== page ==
by Michael Vernetti
For better or worse, last week’s two-game road trip for the Saint Mary’s Gaels — overtime loss to Loyola Marymount by 78-74, convincing win over Portland by 81-64 — was in the hands of fifth-year senior Logan Johnson.
Johnson, whose value to the Gaels is usually realized on the defensive side of the ball, scored a career-high 31 points against LMU — including eight of the Gaels’ 11 points in overtime — and followed that up with another career-high 34 points against Portland, including 4-8 on three-point attempts, usually not his strong suit.
So what’s the “or worse” part of the equation? Zoom in on the last two minutes of regulation and the overtime period of the LMU game to see.
Saint Mary’s seemingly was grinding to a hard-fought but satisfying win on the road against an up-and-down LMU team that proved its toughness with a rare win over Gonzaga in Spokane earlier this season. Up by 60-53 at the 1:58 mark of the second half, the Gaels just had to hold on for the victory.
Except everybody not named Johnson seemed not to realize they still had to play out those last two minutes, starting with spectacular freshman Aidan Mahaney, who had a rare off-game against the Lions on both sides of the ball. Mahaney had scratched his way to 22 points, but had made only 3-9 three-point attempts and had coughed up five turnovers.
For some reason, Mahaney fouled LMU star Cam Shelton underneath the basket, sending Shelton — who was on the cusp of a legendary finish to the game — to the free-throw line. Shelton sank both free throws, moving the score to 60-55, but the Gaels still seemed in good shape.
Soon after, senior forward Alex Ducas missed his fourth three-point attempt (he was 1-5 for the game from distance), a wide-open corner shot, then senior forward Kyle Bowen missed the second of his three three-point attempts as well — like Ducas’s, a wide-open corner shot. Two opportunities to close out the game, two opportunities wasted.
The Shelton strategy
Unruffled, Johnson continued to dog Shelton on the next possession, defending him as he had throughout the game and had done in an earlier matchup in Moraga on Jan. 12, and forcing a turnover with a mere 55.5 seconds left in the game. On LMU’s next possession, the Gaels revealed the strategy they had adopted to assure that Shelton did not get hot down the stretch: they hedged on LMU’s pick-and-roll set, with Ducas preventing Shelton from going to his left, then deftly picking him up when Johnson was screened and preventing Shelton from driving successfully just as Johnson had done previously. Piece of cake, score still 60-55, but with only 36.5 seconds to go.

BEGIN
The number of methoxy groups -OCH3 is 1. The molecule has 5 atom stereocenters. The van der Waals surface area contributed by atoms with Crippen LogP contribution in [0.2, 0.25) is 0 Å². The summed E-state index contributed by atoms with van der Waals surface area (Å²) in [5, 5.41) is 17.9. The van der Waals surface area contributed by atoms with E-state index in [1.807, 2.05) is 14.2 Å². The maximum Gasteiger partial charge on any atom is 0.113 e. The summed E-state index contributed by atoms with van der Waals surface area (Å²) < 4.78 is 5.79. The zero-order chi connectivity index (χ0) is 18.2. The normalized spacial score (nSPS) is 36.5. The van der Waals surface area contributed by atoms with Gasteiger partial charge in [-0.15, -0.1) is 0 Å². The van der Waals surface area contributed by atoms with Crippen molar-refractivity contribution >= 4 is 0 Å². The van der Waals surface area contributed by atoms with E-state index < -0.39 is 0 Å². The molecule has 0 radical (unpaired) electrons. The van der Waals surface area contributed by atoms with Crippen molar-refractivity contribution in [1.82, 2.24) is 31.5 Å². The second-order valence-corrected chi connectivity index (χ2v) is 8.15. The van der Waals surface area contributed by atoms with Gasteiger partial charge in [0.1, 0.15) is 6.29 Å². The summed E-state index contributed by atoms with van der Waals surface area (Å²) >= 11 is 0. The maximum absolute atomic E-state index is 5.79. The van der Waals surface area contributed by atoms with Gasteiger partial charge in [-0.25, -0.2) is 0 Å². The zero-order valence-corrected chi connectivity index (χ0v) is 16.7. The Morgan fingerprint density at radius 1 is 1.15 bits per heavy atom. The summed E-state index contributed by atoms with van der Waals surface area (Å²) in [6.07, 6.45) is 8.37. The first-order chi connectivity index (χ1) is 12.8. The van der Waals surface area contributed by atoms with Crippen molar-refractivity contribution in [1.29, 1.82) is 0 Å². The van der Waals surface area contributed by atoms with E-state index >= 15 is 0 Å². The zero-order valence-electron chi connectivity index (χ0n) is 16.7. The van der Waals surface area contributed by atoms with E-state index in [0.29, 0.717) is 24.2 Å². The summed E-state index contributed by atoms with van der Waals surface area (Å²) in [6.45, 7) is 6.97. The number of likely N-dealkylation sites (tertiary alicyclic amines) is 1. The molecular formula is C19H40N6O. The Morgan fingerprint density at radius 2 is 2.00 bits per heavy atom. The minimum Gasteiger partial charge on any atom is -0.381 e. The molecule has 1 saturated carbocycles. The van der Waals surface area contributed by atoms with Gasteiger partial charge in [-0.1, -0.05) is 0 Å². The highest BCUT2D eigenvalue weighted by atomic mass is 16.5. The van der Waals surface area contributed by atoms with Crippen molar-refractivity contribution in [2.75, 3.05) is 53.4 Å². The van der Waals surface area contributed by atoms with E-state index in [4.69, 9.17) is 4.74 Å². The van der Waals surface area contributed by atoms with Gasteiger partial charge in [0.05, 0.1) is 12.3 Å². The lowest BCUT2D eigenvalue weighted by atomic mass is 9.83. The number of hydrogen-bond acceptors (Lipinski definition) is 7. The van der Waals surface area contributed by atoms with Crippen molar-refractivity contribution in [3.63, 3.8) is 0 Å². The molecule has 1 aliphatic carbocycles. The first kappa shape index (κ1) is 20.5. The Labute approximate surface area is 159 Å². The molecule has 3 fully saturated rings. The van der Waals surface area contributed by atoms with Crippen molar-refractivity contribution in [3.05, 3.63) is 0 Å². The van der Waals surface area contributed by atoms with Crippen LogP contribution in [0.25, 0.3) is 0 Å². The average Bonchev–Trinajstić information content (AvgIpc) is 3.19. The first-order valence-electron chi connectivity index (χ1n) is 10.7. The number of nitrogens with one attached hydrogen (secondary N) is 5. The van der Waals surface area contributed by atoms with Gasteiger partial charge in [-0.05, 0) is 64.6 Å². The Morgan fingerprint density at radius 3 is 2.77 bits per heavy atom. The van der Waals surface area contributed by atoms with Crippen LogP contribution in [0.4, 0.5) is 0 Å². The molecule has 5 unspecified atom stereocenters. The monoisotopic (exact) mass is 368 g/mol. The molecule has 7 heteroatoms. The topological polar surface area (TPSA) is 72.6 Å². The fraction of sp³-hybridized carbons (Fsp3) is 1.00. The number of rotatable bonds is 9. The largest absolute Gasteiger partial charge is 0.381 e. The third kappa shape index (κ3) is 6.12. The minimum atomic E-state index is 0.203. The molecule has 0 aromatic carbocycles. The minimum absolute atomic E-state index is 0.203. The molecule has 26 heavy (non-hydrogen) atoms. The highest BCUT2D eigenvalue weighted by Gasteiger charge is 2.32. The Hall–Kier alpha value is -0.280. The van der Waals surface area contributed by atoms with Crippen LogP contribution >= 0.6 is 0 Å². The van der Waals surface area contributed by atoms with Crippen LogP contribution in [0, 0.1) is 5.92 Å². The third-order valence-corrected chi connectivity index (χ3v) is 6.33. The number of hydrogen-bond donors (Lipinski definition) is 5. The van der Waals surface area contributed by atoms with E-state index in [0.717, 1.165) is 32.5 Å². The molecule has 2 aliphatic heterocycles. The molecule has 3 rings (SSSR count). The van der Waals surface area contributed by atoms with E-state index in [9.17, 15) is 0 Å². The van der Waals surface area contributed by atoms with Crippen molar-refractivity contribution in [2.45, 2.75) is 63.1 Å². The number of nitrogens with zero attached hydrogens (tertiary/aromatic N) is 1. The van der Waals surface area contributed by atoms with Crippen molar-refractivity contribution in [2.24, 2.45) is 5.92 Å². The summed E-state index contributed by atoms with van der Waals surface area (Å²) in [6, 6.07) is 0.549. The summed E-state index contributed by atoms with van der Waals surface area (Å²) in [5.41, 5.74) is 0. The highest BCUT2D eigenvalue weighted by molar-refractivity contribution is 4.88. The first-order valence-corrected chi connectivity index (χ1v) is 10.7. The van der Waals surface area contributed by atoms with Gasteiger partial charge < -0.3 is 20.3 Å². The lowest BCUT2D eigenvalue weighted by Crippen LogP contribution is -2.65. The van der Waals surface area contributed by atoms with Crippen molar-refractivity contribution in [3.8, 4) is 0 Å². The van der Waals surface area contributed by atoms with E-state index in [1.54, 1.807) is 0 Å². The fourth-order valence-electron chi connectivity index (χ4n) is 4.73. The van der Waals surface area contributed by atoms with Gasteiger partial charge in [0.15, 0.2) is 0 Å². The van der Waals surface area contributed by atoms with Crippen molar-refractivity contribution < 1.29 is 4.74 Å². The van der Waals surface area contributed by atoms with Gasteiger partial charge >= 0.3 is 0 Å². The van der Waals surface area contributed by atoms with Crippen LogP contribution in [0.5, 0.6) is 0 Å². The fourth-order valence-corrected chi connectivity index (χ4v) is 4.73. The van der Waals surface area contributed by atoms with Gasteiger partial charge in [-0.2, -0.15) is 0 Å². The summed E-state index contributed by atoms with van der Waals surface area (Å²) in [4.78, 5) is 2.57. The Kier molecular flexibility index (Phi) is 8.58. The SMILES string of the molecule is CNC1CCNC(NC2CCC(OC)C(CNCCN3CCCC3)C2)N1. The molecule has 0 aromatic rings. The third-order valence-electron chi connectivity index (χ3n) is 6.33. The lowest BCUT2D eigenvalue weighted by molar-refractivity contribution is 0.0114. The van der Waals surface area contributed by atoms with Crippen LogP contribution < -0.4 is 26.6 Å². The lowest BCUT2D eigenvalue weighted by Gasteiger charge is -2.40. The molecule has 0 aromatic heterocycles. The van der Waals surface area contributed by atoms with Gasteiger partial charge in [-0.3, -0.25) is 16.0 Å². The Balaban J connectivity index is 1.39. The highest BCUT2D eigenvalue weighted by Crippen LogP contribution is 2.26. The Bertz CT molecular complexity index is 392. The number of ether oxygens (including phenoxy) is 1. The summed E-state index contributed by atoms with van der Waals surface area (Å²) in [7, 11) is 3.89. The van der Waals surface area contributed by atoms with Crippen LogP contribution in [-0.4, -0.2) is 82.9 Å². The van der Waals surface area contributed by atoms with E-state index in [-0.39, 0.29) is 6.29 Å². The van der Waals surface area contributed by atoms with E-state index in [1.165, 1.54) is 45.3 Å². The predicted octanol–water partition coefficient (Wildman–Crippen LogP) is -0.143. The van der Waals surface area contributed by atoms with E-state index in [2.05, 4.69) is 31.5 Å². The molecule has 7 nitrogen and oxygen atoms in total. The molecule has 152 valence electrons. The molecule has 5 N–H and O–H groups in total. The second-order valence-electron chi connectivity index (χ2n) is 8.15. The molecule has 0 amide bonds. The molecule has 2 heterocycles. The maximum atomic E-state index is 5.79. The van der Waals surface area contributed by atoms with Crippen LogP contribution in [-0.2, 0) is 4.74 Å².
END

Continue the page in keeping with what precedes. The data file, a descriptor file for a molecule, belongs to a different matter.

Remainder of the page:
The Gaels’ luck seemed to change with the next possession, as Shelton tried to back down Johnson in the paint — not something that is usually successful against the powerfully-built Johnson. Except Johnson fell down after what appeared to be a slight collision with Shelton, leaving Shelton free to attack the basket. Bowen, the Gaels’ second ace defender, rotated to pick up Shelton, but Shelton scored over him and was fouled. He made the free throw for a three-point play that brought LMU to within two points, 60-58, with 20.9 seconds left.
Just as quickly the tide seemed to turn the other way, as LMU committed a foul on Ducas as the Gaels were having trouble inbounding the ball. Ducas calmly sank two free throws, putting the Gaels in front by four points, 62-58. Then the Shelton strategy went awry for the first time.
The Gaels hedged Shelton with Mahaney on the next possession, and Johnson didn’t seem to trust that Mahaney would pick up Shelton on a switch with LMU guard Justin Ahrens. Thus, Johnson was slow to pick up Ahrens, keeping his attention on Shelton. Left with an open look at the basket, Ahrens, a three-point specialist for four years at Ohio State before transferring to LMU, drilled the three-pointer to bring LMU within a single point, 62-61, with 12 seconds left.
The momentum swung heavily to LMU at that point, but the Lions fouled unnecessarily for the second time, this time sending Mahaney to the free-throw line. He converted one of two attempts, giving the Gaels a two-point margin, and setting the stage for a colossal defensive failure for the defense-minded Gaels.
Saint Mary’s did not oppose LMU’s inbounds pass, nor pick up the Lions in the back court, allowing Shelton to dribble unguarded until Johnson picked him up. Mahaney again hedged on the LMU pick-and-roll set, but there seemed to be confusion between Mahaney and Johnson over whether Mahaney would switch onto Shelton or not. Mahaney didn’t, choosing to stick with Ahrens, who had burned the Gaels a few seconds earlier, and Johnson was slow to pick up Shelton, allowing the LMU star to cruise to his easiest basket of the game and a tie score at 63-63 with a little more than two seconds left.